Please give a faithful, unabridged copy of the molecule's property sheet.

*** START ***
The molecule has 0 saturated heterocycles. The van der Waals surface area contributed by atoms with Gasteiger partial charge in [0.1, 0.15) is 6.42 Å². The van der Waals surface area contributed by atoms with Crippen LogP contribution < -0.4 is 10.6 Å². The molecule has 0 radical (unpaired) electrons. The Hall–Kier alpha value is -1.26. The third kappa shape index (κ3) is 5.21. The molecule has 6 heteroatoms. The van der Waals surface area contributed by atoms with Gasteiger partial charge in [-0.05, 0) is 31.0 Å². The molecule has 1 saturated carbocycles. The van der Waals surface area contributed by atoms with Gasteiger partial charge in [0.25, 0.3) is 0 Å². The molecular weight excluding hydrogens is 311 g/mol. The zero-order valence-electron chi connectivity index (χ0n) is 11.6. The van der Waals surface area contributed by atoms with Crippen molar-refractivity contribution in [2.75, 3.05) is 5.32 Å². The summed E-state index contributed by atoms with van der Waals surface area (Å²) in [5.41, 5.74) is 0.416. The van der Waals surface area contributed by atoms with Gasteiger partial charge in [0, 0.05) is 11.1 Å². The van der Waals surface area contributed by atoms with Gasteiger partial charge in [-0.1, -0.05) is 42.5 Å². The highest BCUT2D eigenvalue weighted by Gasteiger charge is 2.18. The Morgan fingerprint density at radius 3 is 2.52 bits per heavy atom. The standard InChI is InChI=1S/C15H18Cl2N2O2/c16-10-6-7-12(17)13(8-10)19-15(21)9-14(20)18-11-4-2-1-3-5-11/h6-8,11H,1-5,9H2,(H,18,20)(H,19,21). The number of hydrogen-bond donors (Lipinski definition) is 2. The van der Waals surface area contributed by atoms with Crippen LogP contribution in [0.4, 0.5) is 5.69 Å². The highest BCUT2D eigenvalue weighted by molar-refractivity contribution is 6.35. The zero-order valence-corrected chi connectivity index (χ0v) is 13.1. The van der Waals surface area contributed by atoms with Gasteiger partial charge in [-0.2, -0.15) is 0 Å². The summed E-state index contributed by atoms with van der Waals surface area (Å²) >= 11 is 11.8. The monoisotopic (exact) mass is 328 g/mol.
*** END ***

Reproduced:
The molecule has 0 saturated heterocycles. The van der Waals surface area contributed by atoms with Gasteiger partial charge in [0.1, 0.15) is 6.42 Å². The van der Waals surface area contributed by atoms with Crippen LogP contribution < -0.4 is 10.6 Å². The molecule has 0 radical (unpaired) electrons. The Hall–Kier alpha value is -1.26. The third kappa shape index (κ3) is 5.21. The molecule has 6 heteroatoms. The van der Waals surface area contributed by atoms with Gasteiger partial charge in [-0.05, 0) is 31.0 Å². The molecule has 1 saturated carbocycles. The van der Waals surface area contributed by atoms with Gasteiger partial charge in [0.25, 0.3) is 0 Å². The molecular weight excluding hydrogens is 311 g/mol. The zero-order valence-electron chi connectivity index (χ0n) is 11.6. The van der Waals surface area contributed by atoms with Crippen molar-refractivity contribution in [2.75, 3.05) is 5.32 Å². The summed E-state index contributed by atoms with van der Waals surface area (Å²) in [5.41, 5.74) is 0.416. The van der Waals surface area contributed by atoms with Gasteiger partial charge in [0, 0.05) is 11.1 Å². The van der Waals surface area contributed by atoms with Gasteiger partial charge in [-0.1, -0.05) is 42.5 Å². The highest BCUT2D eigenvalue weighted by Gasteiger charge is 2.18. The Morgan fingerprint density at radius 3 is 2.52 bits per heavy atom. The standard InChI is InChI=1S/C15H18Cl2N2O2/c16-10-6-7-12(17)13(8-10)19-15(21)9-14(20)18-11-4-2-1-3-5-11/h6-8,11H,1-5,9H2,(H,18,20)(H,19,21). The number of hydrogen-bond donors (Lipinski definition) is 2. The van der Waals surface area contributed by atoms with Crippen LogP contribution in [0.4, 0.5) is 5.69 Å². The highest BCUT2D eigenvalue weighted by molar-refractivity contribution is 6.35. The zero-order valence-corrected chi connectivity index (χ0v) is 13.1. The van der Waals surface area contributed by atoms with Gasteiger partial charge in [-0.2, -0.15) is 0 Å². The summed E-state index contributed by atoms with van der Waals surface area (Å²) >= 11 is 11.8. The monoisotopic (exact) mass is 328 g/mol.